+Paul

Paul Swarbrick

Bishop of Lancaster

John Bradburne: The Vagabond of God

My dear friends in Jesus Christ,

Welcome to this week’s  Bishop’ Blog!I’ve never had leprosy, but I have met people suffering from it. I recall stretching out my hand to offer the sign of peace to some elderly women in a rather dark corner of the bush chapel, rural Zambia, getting hold of what was left of their hands. They were delighted; I was startled. Another parishioner was Paul Maambo. He was always one of the first to arrive at Nkonkola, waiting for people to gather for Mass. He’d walked two miles on his crutches. He had no feet – a rather good excuse for missing Mass, I’d have thought. “Bless me Father for I have sinned. It is several months since my last confession, and I accuse myself of missing Mass.” “Why did you miss Mass?” “Because I’m old, because I have TB, because I have two miles to walk, . . . and because I have no feet . . .” “Good excuse!” The Mass obviously meant so much to him that he made the effort. He must be a saint. He remains one of my heroes.By the time I arrived in Africa John Bradburne was already counted amongst the saints, gone to God. It was some time before I learnt of him and his inspiring life, his early childhood just up the road in the north-west of England, in Cumbria, in the tiny village of , in the shelter of Cross Fell and the northern Pennines. ‘Beyond Shap’ carried a profound sense of remoteness – other-wordliness even – prior to the coming of the M6, and yet it was the Vale of Eden, God’s own country, worth a look if you can get there. Best to find a guide, or thank the Lord that a guide has found you, to guide your adventure, your exploring.Being ‘locked down’ is bad enough; being ‘locked out’ is something else. I guess that’s what leprosy does to you, locks you out of life, closes your world down, confines you robs you, ostracises you. John found Mutemwa and its discarded residents. They became his guides to heaven.Seen by some as lepers, to him they became companions for the journey . . . who happened to have leprosy. It slowed them down so that he could catch up. He never let their affliction define them. He never let their restrictions restrict them. He saw them and saw more than we see because he saw them, made in the image and likeness of their Creator. They were never less because there was ‘less of them’.At times such as these when the world becomes more complex, John, Servant of God, comes to us as a welcome friend. We may not have leprosy, but most of us feel terribly afflicted. The beauty of any Servants of God is that they do not stand between us and the Lord, as though obscuring our sight of Christ. Their gift is to enable us to see Him more clearly, to sense Him as closer to us.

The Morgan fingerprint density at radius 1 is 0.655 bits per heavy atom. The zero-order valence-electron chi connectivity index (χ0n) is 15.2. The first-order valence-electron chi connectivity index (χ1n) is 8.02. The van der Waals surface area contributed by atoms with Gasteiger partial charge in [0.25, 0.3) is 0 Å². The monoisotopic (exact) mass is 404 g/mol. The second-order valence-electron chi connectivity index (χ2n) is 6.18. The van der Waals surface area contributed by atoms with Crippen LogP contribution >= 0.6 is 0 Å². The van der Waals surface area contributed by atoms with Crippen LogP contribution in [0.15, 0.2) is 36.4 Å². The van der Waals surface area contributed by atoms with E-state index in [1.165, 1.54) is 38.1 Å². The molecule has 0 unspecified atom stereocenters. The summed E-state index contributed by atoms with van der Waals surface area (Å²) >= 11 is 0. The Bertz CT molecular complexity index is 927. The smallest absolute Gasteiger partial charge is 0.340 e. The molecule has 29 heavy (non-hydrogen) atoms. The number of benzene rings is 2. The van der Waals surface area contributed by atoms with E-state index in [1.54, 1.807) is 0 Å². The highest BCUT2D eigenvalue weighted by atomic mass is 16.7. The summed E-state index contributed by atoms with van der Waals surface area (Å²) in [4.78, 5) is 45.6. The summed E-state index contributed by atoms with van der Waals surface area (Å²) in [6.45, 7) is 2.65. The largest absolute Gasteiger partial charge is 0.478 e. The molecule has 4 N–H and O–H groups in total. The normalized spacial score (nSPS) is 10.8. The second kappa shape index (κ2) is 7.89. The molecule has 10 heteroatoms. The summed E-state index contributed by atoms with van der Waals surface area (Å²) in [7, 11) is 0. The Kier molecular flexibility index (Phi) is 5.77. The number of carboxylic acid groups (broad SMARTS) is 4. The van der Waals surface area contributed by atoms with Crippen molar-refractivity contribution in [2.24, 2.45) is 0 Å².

I commend this man’s life to you, particularly at this time, particularly in your present circumstances. May his cause prosper because it is of God. It is Beatitude. May the work of the John Bradburne Memorial Society flourish.

+Paul

Paul Swarbrick

Bishop of Lancaster

 

Prayer Intentions